I think part of what you’re doing when you’re doing something new is that you don’t entirely know that you’re doing it. You almost don’t pay attention. You’re paying more attention to the rhythm than the thing that you’re saying, so there’s a lot of extra language hanging outside the building that you sort of allow to be there so that you’re not always looking at the building. It’s very constructed in a certain way, but I almost don’t want to know that so I can keep building what I’m making from the inside. It’s like when I’m in charge of a flow, and that thing has to keep coming at all costs, so part of my performance as a writer, in the act of writing, is to pretend that I don’t know. I like a little bit of oblivion. I’m safe in that. And it can keep accruing in this kind of way. The overarching thing is just reaching inside. It’s almost the invisible part of the form, like in any violent action movie when you see somebody get killed, and they keep heaving, and it’s like with writing—there’s a thing that keeps heaving. My whole consciousness likes to stay as close as possible to falling apart, but not letting it entirely end. That’s my pleasure.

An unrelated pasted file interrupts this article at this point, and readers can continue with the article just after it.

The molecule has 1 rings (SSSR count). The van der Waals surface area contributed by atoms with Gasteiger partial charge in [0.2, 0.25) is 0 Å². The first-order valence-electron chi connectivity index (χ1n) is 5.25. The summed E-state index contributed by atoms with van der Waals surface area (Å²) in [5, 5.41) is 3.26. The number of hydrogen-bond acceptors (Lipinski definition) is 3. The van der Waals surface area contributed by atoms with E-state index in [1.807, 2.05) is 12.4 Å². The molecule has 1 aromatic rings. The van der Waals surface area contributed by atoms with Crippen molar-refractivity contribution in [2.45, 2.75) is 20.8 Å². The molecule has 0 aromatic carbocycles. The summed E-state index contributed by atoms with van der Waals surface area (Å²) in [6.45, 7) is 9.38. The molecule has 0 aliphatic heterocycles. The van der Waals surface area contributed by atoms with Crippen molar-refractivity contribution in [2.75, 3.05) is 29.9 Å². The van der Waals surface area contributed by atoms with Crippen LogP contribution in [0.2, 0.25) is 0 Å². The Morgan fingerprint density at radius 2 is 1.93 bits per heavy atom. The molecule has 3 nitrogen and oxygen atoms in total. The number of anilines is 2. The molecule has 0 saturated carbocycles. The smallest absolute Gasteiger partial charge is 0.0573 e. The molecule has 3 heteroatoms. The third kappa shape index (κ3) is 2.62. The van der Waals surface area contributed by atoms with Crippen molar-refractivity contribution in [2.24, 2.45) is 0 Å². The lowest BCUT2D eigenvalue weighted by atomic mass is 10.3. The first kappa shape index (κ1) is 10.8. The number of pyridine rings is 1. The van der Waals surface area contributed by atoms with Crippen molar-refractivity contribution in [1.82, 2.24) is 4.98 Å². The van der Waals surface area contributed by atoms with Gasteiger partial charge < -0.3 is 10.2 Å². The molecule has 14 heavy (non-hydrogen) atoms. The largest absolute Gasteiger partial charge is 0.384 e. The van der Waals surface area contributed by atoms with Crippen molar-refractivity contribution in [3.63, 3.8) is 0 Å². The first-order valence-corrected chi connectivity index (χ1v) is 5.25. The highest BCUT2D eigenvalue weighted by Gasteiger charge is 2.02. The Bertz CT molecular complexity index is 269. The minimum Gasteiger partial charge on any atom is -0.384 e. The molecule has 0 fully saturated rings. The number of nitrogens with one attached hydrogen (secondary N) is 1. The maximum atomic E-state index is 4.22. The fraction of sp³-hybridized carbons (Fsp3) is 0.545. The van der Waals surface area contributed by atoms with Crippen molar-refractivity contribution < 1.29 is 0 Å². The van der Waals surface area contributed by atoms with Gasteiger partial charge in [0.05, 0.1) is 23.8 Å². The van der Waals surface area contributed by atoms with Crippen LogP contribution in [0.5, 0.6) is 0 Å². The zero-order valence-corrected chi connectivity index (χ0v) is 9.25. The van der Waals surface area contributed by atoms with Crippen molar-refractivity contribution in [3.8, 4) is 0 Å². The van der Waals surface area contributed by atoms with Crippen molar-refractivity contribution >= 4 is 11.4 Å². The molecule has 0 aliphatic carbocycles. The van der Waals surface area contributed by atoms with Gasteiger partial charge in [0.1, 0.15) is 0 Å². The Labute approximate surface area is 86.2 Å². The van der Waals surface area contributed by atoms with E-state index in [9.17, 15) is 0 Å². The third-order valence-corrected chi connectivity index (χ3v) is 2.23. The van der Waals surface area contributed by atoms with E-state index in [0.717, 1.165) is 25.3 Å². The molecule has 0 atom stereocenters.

To read the rest of the interview, visit Interview Magazine.

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